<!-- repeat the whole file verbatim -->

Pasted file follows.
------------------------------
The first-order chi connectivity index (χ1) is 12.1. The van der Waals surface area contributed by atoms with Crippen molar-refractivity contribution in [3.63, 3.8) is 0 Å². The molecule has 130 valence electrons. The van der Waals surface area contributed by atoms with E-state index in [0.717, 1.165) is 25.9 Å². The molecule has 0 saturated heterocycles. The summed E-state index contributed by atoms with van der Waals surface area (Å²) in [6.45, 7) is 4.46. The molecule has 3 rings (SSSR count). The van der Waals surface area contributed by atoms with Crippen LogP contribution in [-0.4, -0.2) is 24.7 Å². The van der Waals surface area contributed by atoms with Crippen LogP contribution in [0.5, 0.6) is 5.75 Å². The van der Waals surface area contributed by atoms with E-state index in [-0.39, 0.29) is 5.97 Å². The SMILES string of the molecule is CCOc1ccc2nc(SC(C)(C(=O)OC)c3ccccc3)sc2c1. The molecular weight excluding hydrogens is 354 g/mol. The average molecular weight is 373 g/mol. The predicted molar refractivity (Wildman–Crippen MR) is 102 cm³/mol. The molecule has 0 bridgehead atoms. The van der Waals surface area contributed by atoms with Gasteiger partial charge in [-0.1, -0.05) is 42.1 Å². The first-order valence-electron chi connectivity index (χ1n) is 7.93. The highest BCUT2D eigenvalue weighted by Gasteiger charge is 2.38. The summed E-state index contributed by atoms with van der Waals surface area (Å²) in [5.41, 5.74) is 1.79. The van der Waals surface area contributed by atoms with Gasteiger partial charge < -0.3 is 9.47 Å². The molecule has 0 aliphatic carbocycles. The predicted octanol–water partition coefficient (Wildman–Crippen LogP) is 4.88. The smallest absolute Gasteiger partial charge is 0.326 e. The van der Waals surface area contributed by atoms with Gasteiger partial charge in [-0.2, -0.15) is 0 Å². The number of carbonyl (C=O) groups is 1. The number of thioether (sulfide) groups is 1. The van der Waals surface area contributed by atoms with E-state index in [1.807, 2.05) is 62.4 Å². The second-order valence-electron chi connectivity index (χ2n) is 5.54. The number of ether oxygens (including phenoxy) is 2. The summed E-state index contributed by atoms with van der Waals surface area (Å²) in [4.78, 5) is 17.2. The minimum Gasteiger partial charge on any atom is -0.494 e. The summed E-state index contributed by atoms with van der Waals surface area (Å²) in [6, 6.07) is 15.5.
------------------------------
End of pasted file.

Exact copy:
The first-order chi connectivity index (χ1) is 12.1. The van der Waals surface area contributed by atoms with Crippen molar-refractivity contribution in [3.63, 3.8) is 0 Å². The molecule has 130 valence electrons. The van der Waals surface area contributed by atoms with E-state index in [0.717, 1.165) is 25.9 Å². The molecule has 0 saturated heterocycles. The summed E-state index contributed by atoms with van der Waals surface area (Å²) in [6.45, 7) is 4.46. The molecule has 3 rings (SSSR count). The van der Waals surface area contributed by atoms with Crippen LogP contribution in [-0.4, -0.2) is 24.7 Å². The van der Waals surface area contributed by atoms with Crippen LogP contribution in [0.5, 0.6) is 5.75 Å². The van der Waals surface area contributed by atoms with E-state index in [-0.39, 0.29) is 5.97 Å². The SMILES string of the molecule is CCOc1ccc2nc(SC(C)(C(=O)OC)c3ccccc3)sc2c1. The molecular weight excluding hydrogens is 354 g/mol. The average molecular weight is 373 g/mol. The predicted molar refractivity (Wildman–Crippen MR) is 102 cm³/mol. The molecule has 0 bridgehead atoms. The van der Waals surface area contributed by atoms with Gasteiger partial charge in [-0.1, -0.05) is 42.1 Å². The first-order valence-electron chi connectivity index (χ1n) is 7.93. The highest BCUT2D eigenvalue weighted by Gasteiger charge is 2.38. The summed E-state index contributed by atoms with van der Waals surface area (Å²) in [5.41, 5.74) is 1.79. The van der Waals surface area contributed by atoms with Gasteiger partial charge < -0.3 is 9.47 Å². The molecule has 0 aliphatic carbocycles. The predicted octanol–water partition coefficient (Wildman–Crippen LogP) is 4.88. The smallest absolute Gasteiger partial charge is 0.326 e. The van der Waals surface area contributed by atoms with Gasteiger partial charge in [-0.2, -0.15) is 0 Å². The number of carbonyl (C=O) groups is 1. The number of thioether (sulfide) groups is 1. The van der Waals surface area contributed by atoms with E-state index in [1.807, 2.05) is 62.4 Å². The second-order valence-electron chi connectivity index (χ2n) is 5.54. The number of ether oxygens (including phenoxy) is 2. The summed E-state index contributed by atoms with van der Waals surface area (Å²) in [4.78, 5) is 17.2. The minimum Gasteiger partial charge on any atom is -0.494 e. The summed E-state index contributed by atoms with van der Waals surface area (Å²) in [6, 6.07) is 15.5.